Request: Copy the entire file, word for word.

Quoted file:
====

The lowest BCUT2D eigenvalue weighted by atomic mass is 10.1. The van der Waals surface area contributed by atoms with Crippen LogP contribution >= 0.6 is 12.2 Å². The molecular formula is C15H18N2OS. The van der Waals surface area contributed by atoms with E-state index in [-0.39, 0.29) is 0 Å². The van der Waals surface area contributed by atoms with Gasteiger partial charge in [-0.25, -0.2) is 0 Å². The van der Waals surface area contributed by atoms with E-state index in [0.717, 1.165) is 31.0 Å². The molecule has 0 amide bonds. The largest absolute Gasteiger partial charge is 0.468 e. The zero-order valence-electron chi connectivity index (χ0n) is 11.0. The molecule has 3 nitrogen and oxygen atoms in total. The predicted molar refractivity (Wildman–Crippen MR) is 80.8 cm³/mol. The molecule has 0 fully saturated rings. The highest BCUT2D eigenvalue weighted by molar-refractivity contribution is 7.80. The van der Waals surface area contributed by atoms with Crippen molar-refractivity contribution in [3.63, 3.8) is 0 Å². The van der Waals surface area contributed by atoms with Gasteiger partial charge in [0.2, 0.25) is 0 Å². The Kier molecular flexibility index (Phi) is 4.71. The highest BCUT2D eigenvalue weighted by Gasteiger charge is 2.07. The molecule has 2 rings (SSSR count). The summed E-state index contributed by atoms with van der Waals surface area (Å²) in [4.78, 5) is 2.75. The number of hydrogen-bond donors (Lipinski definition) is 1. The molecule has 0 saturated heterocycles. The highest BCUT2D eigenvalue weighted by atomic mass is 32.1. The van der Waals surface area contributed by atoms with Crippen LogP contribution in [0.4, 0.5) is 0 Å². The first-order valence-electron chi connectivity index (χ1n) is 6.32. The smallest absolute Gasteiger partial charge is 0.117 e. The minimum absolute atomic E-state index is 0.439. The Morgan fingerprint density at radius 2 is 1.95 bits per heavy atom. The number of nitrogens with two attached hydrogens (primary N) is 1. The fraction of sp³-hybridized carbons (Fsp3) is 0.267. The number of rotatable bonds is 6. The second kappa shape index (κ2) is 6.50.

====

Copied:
The lowest BCUT2D eigenvalue weighted by atomic mass is 10.1. The van der Waals surface area contributed by atoms with Crippen LogP contribution >= 0.6 is 12.2 Å². The molecular formula is C15H18N2OS. The van der Waals surface area contributed by atoms with E-state index in [-0.39, 0.29) is 0 Å². The van der Waals surface area contributed by atoms with Gasteiger partial charge in [-0.25, -0.2) is 0 Å². The van der Waals surface area contributed by atoms with E-state index in [0.717, 1.165) is 31.0 Å². The molecule has 0 amide bonds. The largest absolute Gasteiger partial charge is 0.468 e. The zero-order valence-electron chi connectivity index (χ0n) is 11.0. The molecule has 3 nitrogen and oxygen atoms in total. The predicted molar refractivity (Wildman–Crippen MR) is 80.8 cm³/mol. The molecule has 0 fully saturated rings. The highest BCUT2D eigenvalue weighted by molar-refractivity contribution is 7.80. The van der Waals surface area contributed by atoms with Crippen molar-refractivity contribution in [3.63, 3.8) is 0 Å². The van der Waals surface area contributed by atoms with Gasteiger partial charge in [0.2, 0.25) is 0 Å². The Kier molecular flexibility index (Phi) is 4.71. The highest BCUT2D eigenvalue weighted by Gasteiger charge is 2.07. The molecule has 2 rings (SSSR count). The summed E-state index contributed by atoms with van der Waals surface area (Å²) in [4.78, 5) is 2.75. The number of hydrogen-bond donors (Lipinski definition) is 1. The molecule has 0 saturated heterocycles. The highest BCUT2D eigenvalue weighted by atomic mass is 32.1. The van der Waals surface area contributed by atoms with Crippen LogP contribution in [0.4, 0.5) is 0 Å². The first-order valence-electron chi connectivity index (χ1n) is 6.32. The smallest absolute Gasteiger partial charge is 0.117 e. The minimum absolute atomic E-state index is 0.439. The Morgan fingerprint density at radius 2 is 1.95 bits per heavy atom. The number of nitrogens with two attached hydrogens (primary N) is 1. The fraction of sp³-hybridized carbons (Fsp3) is 0.267. The number of rotatable bonds is 6. The second kappa shape index (κ2) is 6.50.